Ah yea, i edited it, forgot to add that to declaration. haven't seen that. So i tried to make a comparison of bits and then to add it to sum as 2^k per iteration. but it didnt work out. –  Cola GGS May 21 '13 at 17:06
    
Why do you need to keep any sum? –  Carl Norum May 21 '13 at 17:14
    
i dont. i made some minor mistakes while thinking of how to make this last part work as it is intended. Does C make a conversion of integer to binary when u use bit operators? Sorry im so new to C. –  Cola GGS May 21 '13 at 17:22
    
What does "conversion of integer to binary" mean? The integer is already in binary, presumably. –  Carl Norum May 21 '13 at 17:30
    
let me try explain. Can i use bit operators just like if i would convert integer from decimal to binary and use it to see in which places are ones, and then use those places to make a sum of powers of 2. –  Cola GGS May 21 '13 at 17:36

This is complete conjecture, since I'm not really good with math, but I think I'd go about it like this:

 int potency = 0, base = 1;
 while(base < NumberInQuestion) {
     base *= 2;
     ++potency;
 }

After the loop finishes, you'll know the highest potency which still fits into 'Number'.

 Number -= base/2; //Removes the base you just calculated from the number.
 printf("2^%d", potency);

Rinse and repeat, until Number falls to 0, which should be at 2^0 at latest.

For your use-case, the code may look somewhat like this:

for(i=0; i < n; ++i) {
    int Number = niz[i];
    while(Number > 0) {
        int potency = 0, base = 1;
        do {               //Executes at least once, making a number of '1' possible.
            base *= 2;
            ++potency;
        } while(base < Number);
        Number -= base/2; //Reverts the last step you made, making the 'base' smaller than 'Number'.
        printf("2^%d", potency);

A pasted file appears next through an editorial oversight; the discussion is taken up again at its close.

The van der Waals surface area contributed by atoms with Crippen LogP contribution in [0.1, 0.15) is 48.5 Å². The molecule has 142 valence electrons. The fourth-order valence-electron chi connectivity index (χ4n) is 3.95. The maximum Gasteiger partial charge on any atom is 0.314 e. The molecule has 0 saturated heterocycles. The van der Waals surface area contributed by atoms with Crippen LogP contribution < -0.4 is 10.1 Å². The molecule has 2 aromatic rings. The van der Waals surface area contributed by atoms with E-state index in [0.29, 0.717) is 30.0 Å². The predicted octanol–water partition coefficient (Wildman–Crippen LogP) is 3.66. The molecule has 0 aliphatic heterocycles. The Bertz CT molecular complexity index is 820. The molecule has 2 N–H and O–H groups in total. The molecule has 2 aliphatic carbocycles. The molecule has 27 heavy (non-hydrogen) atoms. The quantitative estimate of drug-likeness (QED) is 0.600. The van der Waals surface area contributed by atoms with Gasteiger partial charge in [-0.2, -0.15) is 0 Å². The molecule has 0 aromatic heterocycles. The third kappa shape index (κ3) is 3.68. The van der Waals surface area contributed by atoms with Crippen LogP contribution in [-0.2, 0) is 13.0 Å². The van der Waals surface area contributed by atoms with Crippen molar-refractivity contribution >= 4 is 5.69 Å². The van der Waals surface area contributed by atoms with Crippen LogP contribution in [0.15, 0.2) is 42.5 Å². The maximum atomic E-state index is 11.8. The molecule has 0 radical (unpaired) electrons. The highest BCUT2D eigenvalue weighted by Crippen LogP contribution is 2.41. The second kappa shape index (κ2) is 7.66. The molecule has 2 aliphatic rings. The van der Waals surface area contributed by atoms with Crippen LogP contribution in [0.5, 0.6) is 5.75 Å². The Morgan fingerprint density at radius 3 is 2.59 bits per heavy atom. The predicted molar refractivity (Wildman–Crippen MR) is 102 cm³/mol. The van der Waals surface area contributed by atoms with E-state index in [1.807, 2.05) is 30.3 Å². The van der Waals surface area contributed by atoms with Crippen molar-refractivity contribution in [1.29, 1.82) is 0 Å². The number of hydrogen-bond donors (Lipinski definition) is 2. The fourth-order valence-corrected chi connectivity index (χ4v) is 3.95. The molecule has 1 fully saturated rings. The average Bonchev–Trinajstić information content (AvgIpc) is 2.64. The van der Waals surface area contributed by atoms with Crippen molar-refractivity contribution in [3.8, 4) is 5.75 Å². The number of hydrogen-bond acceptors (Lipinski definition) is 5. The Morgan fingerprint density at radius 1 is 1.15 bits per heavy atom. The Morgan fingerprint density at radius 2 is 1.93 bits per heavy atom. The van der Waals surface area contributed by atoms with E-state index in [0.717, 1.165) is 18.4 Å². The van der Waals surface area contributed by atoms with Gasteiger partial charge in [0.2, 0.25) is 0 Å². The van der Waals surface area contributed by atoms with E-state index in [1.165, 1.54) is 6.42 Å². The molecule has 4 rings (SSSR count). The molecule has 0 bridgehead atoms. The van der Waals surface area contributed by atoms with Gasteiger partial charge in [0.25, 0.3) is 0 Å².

}
}

There's a possible alternative, which can give you a more complete picture of things and will save you iterations. For this we use a two-step process.

for(i=0; i < n; ++i) {
    int Number = niz[i];
    int potency = 0, base = 1;
    do {               //Executes at least once, making a number of '1' possible.
        base *= 2;
        ++potency;
    } while(base < Number);

    base /= 2;                      //Reverses the last iteration.

    //At this point, we know the maximum potency, which still fits into the number.
    //In regards of base 2, we know the Most Significant Bit.
    while(base > 0) {
        Number -= base;             //Removes the MSD (Most significant digit)
        printf("2^%d", potency);    //Prints your '1'.
        while(base > Number) {      //Executes at least once.
            base /= 2;              //Goes back one potency. (Ends at '0' latest.)
            --potency;              //For each potency (except for first), it's a '0'.
        }
    }
}
share|improve this answer
    
Oh ya, u gave me idea actually that i dont need to use variable sum. But how do I compare where is 1 and where is 0? I know that i will use for example > exp = ((nizb & 1)==0)?'0':'1' sec ill give it a try.. what about shifting? –  Cola GGS May 21 '13 at 17:10
    
@user2406286 There already is an answer, which explains the use of 'shifting' pretty well. My answer is for a more broad range of bases (if it doesn't have to be '2' of all things). Where there's one and where there's Zero is pretty self explanatory actually. It always looks for the 'highest multiple of base'...all those are '1'. All those who get skipped in the process are '0'. You can go reverse too. After determining the maximum multiple which fits into the original number, you decrease the base by itself and look if it's still bigger. –  Refugnic Eternium May 21 '13 at 17:51
quotient = niz[i];
 int k=0,c[MAX];

while(quotient!=0){

     binaryNumber[i++]= quotient % 2;  //this will convert your numbers to binary form 

     quotient = quotient / 2;          //and store in reverse in array

}
for(j = 0 ;j<i;j++)                 
 {                            
     if(binaryNumber[j]==1)  */e.g binary of 4 is stored in array as 001 ie 1 atpos2*/
  {  c[k]=j;
    k++;}
 }
  while(k--)
   printf("2^%d +",c[k]);  
share|improve this answer

If you can tolerate a GCC-dependency, a hack on @twalberg's solution get's really nice and small ;)

void powersum(int n)
{
    char *sep = "";
    printf("%d = ", n);

    while (n) {
        int pos = 31 - __builtin_clz(n);
        printf("%s2^%d", sep, pos);
        sep = " + ";
        n ^= 1 << pos;
    }

    printf("\n");
}
share|improve this answer